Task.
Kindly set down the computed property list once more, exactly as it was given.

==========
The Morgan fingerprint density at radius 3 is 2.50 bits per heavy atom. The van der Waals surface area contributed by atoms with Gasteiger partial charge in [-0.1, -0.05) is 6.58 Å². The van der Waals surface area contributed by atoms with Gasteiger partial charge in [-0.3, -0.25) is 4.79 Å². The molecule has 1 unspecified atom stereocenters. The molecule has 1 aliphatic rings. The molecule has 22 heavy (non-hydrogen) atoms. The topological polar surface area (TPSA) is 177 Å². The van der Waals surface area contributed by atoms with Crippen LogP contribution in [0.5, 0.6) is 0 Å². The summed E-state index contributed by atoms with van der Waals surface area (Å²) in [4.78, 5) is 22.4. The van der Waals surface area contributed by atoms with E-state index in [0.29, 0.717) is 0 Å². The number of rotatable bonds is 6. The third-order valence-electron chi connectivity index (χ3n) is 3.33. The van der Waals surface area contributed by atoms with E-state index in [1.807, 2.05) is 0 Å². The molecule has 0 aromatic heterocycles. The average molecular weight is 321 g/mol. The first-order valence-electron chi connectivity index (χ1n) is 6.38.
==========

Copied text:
The Morgan fingerprint density at radius 3 is 2.50 bits per heavy atom. The van der Waals surface area contributed by atoms with Gasteiger partial charge in [-0.1, -0.05) is 6.58 Å². The van der Waals surface area contributed by atoms with Gasteiger partial charge in [-0.3, -0.25) is 4.79 Å². The molecule has 1 unspecified atom stereocenters. The molecule has 1 aliphatic rings. The molecule has 22 heavy (non-hydrogen) atoms. The topological polar surface area (TPSA) is 177 Å². The van der Waals surface area contributed by atoms with Crippen LogP contribution in [0.5, 0.6) is 0 Å². The summed E-state index contributed by atoms with van der Waals surface area (Å²) in [4.78, 5) is 22.4. The van der Waals surface area contributed by atoms with E-state index in [0.29, 0.717) is 0 Å². The number of rotatable bonds is 6. The third-order valence-electron chi connectivity index (χ3n) is 3.33. The van der Waals surface area contributed by atoms with E-state index in [1.807, 2.05) is 0 Å². The molecule has 0 aromatic heterocycles. The average molecular weight is 321 g/mol. The first-order valence-electron chi connectivity index (χ1n) is 6.38.